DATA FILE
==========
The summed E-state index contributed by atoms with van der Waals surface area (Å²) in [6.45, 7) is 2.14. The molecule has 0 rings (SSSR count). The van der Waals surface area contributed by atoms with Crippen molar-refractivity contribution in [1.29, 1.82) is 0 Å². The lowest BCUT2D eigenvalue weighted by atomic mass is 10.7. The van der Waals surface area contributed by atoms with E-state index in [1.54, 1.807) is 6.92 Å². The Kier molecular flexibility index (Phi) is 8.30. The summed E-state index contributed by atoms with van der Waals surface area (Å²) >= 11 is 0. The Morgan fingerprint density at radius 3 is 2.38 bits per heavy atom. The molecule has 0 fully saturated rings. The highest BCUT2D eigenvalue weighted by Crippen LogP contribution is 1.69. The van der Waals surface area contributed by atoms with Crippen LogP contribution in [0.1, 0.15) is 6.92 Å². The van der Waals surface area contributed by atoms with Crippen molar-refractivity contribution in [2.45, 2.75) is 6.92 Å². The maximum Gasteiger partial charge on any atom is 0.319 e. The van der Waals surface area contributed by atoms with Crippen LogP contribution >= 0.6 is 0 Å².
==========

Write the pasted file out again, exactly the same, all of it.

The summed E-state index contributed by atoms with van der Waals surface area (Å²) in [6.45, 7) is 2.14. The molecule has 0 rings (SSSR count). The van der Waals surface area contributed by atoms with Crippen molar-refractivity contribution in [1.29, 1.82) is 0 Å². The lowest BCUT2D eigenvalue weighted by atomic mass is 10.7. The van der Waals surface area contributed by atoms with E-state index in [1.54, 1.807) is 6.92 Å². The Kier molecular flexibility index (Phi) is 8.30. The summed E-state index contributed by atoms with van der Waals surface area (Å²) >= 11 is 0. The Morgan fingerprint density at radius 3 is 2.38 bits per heavy atom. The molecule has 0 fully saturated rings. The highest BCUT2D eigenvalue weighted by Crippen LogP contribution is 1.69. The van der Waals surface area contributed by atoms with Crippen LogP contribution in [0.1, 0.15) is 6.92 Å². The van der Waals surface area contributed by atoms with Crippen molar-refractivity contribution in [2.45, 2.75) is 6.92 Å². The maximum Gasteiger partial charge on any atom is 0.319 e. The van der Waals surface area contributed by atoms with Crippen LogP contribution >= 0.6 is 0 Å².